Jeffrey Johnson is a legal writer with a focus on personal injury. He has worked on personal injury and sovereign immunity litigation in addition to experience in family, estate, and criminal law. He earned a J.D. from the University of Baltimore and has worked in legal offices and non-profits in Maryland, Texas, and North Carolina. He has also earned an MFA in screenwriting from Chapman Univer...

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UPDATED: Apr 10, 2011

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While Texas uses the Consumer Credit Protection Act’s (CCPA) definition of earnings to determine which earnings are subject to garnishment limits, Texas garnishment law protects an employee’s disposable income more than the CCPA limits. Texas child support garnishment limits are more favorable to the employee than they are in many other states. Furthermore, even if the employee is subject to more than one order, the Texas garnishment limits can never be exceeded. In such cases, the employer will allocate current support so that each order is paid a certain percentage of the allowable disposable earnings of the employee.

Garnishment Limits and Exemptions

While all forms of income are subject to Texas child support garnishment, any income defined as “earnings” by the CCPA is protected by a withholding limit. The CCPA defines “earnings” as any income that is paid or payable for personal services. Before applying the withholding limit to these earnings, you must first subtract all of the deductions required by law. The earnings remaining after these deductions are called “disposable earnings.” Aside from subtracting deductions required by law, the Texas Attorney General’s Office also allows union dues, medical, hospitalization, and disability insurance coverage through an employer to be deducted and not included within “disposable earnings.” However, other voluntary deductions made from “earnings,” like 401k payments, are included within the “disposable earnings” total.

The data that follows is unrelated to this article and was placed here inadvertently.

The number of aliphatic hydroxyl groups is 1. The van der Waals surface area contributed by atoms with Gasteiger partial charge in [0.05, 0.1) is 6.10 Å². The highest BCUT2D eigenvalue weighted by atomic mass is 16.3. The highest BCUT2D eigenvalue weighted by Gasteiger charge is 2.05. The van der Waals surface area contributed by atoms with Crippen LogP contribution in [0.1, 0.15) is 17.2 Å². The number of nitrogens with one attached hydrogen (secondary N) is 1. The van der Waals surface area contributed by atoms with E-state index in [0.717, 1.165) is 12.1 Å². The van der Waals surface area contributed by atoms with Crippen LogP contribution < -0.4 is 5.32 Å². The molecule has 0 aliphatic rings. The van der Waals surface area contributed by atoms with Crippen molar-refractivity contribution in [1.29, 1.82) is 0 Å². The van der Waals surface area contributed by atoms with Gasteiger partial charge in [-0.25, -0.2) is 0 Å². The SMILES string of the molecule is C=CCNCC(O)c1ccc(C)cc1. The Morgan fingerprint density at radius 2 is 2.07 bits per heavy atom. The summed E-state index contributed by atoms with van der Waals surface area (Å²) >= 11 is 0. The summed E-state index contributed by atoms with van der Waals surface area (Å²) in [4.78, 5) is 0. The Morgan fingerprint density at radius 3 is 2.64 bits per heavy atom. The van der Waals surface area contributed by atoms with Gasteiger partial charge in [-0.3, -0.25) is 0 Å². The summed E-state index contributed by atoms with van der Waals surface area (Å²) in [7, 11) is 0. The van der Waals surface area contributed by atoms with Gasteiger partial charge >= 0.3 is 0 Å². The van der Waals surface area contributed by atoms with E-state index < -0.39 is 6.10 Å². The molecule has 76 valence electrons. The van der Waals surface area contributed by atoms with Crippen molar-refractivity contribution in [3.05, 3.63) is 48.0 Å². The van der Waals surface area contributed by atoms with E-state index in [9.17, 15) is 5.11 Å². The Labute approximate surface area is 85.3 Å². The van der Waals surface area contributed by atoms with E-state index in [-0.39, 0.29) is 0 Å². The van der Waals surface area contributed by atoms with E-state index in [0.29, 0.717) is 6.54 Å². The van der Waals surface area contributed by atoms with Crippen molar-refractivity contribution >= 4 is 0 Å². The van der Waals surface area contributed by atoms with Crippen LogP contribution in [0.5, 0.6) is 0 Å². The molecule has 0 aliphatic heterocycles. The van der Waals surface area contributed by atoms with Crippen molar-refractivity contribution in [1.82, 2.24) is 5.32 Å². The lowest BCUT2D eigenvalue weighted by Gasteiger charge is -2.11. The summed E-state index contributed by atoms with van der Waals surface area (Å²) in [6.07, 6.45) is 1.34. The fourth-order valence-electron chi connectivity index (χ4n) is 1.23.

As a result of the additional deductions, Texas’ withholding limits are more favorable to the employee than the initial CCPA limits. The maximum an employer can withhold for support from an employee’s disposable earnings is 50%. The withholding limit for lump-sum payments is 50% as well.

Allocation and Priority

If an employer is assigned more than one writ of withholding for a particular employee, Texas law requires that each writ is paid in equal amounts until they are fully complied with. If there are available disposable earnings left, equal amounts must be paid to spousal maintenance orders, then child support arrearages, then to spousal support arrearages. Remember that even when an employee is subject to more than one support order, the employer should never withhold more than the maximum allowed by Texas law.

Sometimes an employer will receive another type of withholding order in addition to the writ of withholding for support for the same employee. Support orders take priority over any other state-issued order, and the employer must withhold for the support order first. As of October 17, 2005, support orders also take priority over Chapter 13 bankruptcy repayments. IRS levies, however, take priority over support orders. The IRS is sensitive to support orders, and if contacted, will sometimes accommodate the order if the employee does not have enough allowable disposable income to pay both. If the IRS agrees to accommodate the support order, the employer should get the IRS agreement in writing, then contact the support order’s issuing agency to alert it of the IRS levy.

Protection from Discrimination

It is against the law in Texas to terminate, refuse to hire, or otherwise discriminate against an employee for being assigned a writ of withholding. If an employer does discriminate, they will be liable to the employee for current wages, benefits, and attorneys’ costs and fees.